CRISPR-cas9 uses a string of RNA that matches with DNA and makes a double stranded cut at that point.

If the RNA is just a few letters in length, the enzyme would cut DNA in many places. It would be unspecific. But if you can make the RNA string very long, it would only cut at the exact place where you want to cut.

So how long can you make the RNA sequences? And is this enough to avoid unintended cuts?

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    $\begingroup$ The gRNA can be anywhere from ~17 to ~27 bases (not including the PAM site), with the average being about 20-23. See here for more info. $\endgroup$
    – MattDMo
    Commented Jul 24, 2016 at 20:39

1 Answer 1


The problem of off-targets in CRISPR/Cas is often discussed. It was shown that the system allows mismatches up to five basepairs. For your question, if it is helpful to elongate the gRNA: it was shown that truncating the RNA enhances the specificity more than elongating (see also here).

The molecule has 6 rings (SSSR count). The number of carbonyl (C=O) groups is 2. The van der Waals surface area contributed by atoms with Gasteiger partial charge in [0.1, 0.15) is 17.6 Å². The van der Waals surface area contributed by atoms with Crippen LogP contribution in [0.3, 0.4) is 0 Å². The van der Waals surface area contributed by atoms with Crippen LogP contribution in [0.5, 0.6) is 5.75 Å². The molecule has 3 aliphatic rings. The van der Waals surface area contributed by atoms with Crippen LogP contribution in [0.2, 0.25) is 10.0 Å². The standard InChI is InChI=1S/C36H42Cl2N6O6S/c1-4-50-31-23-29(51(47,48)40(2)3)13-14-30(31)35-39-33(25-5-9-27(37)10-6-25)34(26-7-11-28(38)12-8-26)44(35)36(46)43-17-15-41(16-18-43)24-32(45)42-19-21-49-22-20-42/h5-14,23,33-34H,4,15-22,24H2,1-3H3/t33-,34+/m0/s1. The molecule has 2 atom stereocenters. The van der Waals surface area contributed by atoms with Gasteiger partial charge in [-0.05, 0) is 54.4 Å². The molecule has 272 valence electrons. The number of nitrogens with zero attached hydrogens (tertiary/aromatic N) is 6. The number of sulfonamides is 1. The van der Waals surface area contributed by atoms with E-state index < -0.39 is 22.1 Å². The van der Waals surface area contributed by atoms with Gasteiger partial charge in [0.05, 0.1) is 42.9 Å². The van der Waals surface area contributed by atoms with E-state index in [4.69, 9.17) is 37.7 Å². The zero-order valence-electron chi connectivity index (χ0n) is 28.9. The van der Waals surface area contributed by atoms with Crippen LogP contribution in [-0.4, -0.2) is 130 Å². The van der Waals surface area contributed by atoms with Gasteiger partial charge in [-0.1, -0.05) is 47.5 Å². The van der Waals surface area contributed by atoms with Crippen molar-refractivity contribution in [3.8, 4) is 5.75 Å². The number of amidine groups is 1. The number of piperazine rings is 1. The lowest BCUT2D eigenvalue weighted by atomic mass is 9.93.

So what can we do? Well, there are different methods to improve the specificity. The simplest may be the usage of lower dosages of the CRISPR/Cas system. Another method is to use altered PAM motifs.

A more complicated method is to convert the Cas9 into a nickase. In this strategy you would use two different gRNAs for two different target sites and introduce ssbreaks. A modification of this method is to completely knock-out the enzymatic activity of Cas9 and fuse it to a FokI nuclease which will cut the DNA only when it dimerizes.

There are several advantages in these methods, however, you may also loose on-target effects.

There is another method which, in my opinion, is really awesome. It is possible to alter the energetics of the DNA binding site resulting in high-fidelity variants of Cas9 (HF1 and HF2)

So, I hope I could help you. There are other and even more effective ways to increase CRISPR/Cas specificity instead of altering the gRNA. If you're interested, have a look on the references.


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